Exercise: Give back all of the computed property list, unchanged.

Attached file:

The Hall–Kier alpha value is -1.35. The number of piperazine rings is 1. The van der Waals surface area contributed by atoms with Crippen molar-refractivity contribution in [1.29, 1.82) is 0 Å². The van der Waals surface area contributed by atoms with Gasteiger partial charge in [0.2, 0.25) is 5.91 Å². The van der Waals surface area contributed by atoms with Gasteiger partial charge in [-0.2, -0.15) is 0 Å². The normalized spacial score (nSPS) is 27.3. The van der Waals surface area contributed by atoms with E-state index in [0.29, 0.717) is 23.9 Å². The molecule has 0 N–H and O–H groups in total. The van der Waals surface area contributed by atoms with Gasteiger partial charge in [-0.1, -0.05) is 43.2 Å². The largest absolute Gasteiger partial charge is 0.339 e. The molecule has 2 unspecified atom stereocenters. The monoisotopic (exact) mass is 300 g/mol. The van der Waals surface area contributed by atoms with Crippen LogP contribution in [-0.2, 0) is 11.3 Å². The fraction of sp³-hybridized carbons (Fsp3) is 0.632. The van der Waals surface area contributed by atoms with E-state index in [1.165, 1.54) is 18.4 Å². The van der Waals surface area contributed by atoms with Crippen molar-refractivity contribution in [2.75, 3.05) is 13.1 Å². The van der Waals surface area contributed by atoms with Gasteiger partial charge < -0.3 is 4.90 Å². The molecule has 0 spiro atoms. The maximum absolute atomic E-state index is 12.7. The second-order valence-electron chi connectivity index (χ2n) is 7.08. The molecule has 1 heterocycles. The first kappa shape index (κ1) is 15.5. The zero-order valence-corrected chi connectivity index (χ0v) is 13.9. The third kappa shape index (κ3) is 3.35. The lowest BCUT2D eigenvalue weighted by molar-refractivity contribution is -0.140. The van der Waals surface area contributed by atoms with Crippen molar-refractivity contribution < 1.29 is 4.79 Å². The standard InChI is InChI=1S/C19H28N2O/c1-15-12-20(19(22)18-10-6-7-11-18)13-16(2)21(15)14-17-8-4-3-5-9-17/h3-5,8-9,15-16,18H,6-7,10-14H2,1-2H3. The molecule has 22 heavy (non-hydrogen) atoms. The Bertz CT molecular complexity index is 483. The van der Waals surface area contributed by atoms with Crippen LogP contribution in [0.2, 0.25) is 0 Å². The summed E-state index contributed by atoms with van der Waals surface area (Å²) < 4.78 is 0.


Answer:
The Hall–Kier alpha value is -1.35. The number of piperazine rings is 1. The van der Waals surface area contributed by atoms with Crippen molar-refractivity contribution in [1.29, 1.82) is 0 Å². The van der Waals surface area contributed by atoms with Gasteiger partial charge in [0.2, 0.25) is 5.91 Å². The van der Waals surface area contributed by atoms with Gasteiger partial charge in [-0.2, -0.15) is 0 Å². The normalized spacial score (nSPS) is 27.3. The van der Waals surface area contributed by atoms with E-state index in [0.29, 0.717) is 23.9 Å². The molecule has 0 N–H and O–H groups in total. The van der Waals surface area contributed by atoms with Gasteiger partial charge in [-0.1, -0.05) is 43.2 Å². The largest absolute Gasteiger partial charge is 0.339 e. The molecule has 2 unspecified atom stereocenters. The monoisotopic (exact) mass is 300 g/mol. The van der Waals surface area contributed by atoms with Crippen LogP contribution in [-0.2, 0) is 11.3 Å². The fraction of sp³-hybridized carbons (Fsp3) is 0.632. The van der Waals surface area contributed by atoms with E-state index in [1.165, 1.54) is 18.4 Å². The van der Waals surface area contributed by atoms with Crippen molar-refractivity contribution in [2.75, 3.05) is 13.1 Å². The van der Waals surface area contributed by atoms with Gasteiger partial charge < -0.3 is 4.90 Å². The molecule has 0 spiro atoms. The maximum absolute atomic E-state index is 12.7. The second-order valence-electron chi connectivity index (χ2n) is 7.08. The molecule has 1 heterocycles. The first kappa shape index (κ1) is 15.5. The zero-order valence-corrected chi connectivity index (χ0v) is 13.9. The third kappa shape index (κ3) is 3.35. The lowest BCUT2D eigenvalue weighted by molar-refractivity contribution is -0.140. The van der Waals surface area contributed by atoms with Crippen molar-refractivity contribution < 1.29 is 4.79 Å². The standard InChI is InChI=1S/C19H28N2O/c1-15-12-20(19(22)18-10-6-7-11-18)13-16(2)21(15)14-17-8-4-3-5-9-17/h3-5,8-9,15-16,18H,6-7,10-14H2,1-2H3. The molecule has 22 heavy (non-hydrogen) atoms. The Bertz CT molecular complexity index is 483. The van der Waals surface area contributed by atoms with Crippen LogP contribution in [0.2, 0.25) is 0 Å². The summed E-state index contributed by atoms with van der Waals surface area (Å²) < 4.78 is 0.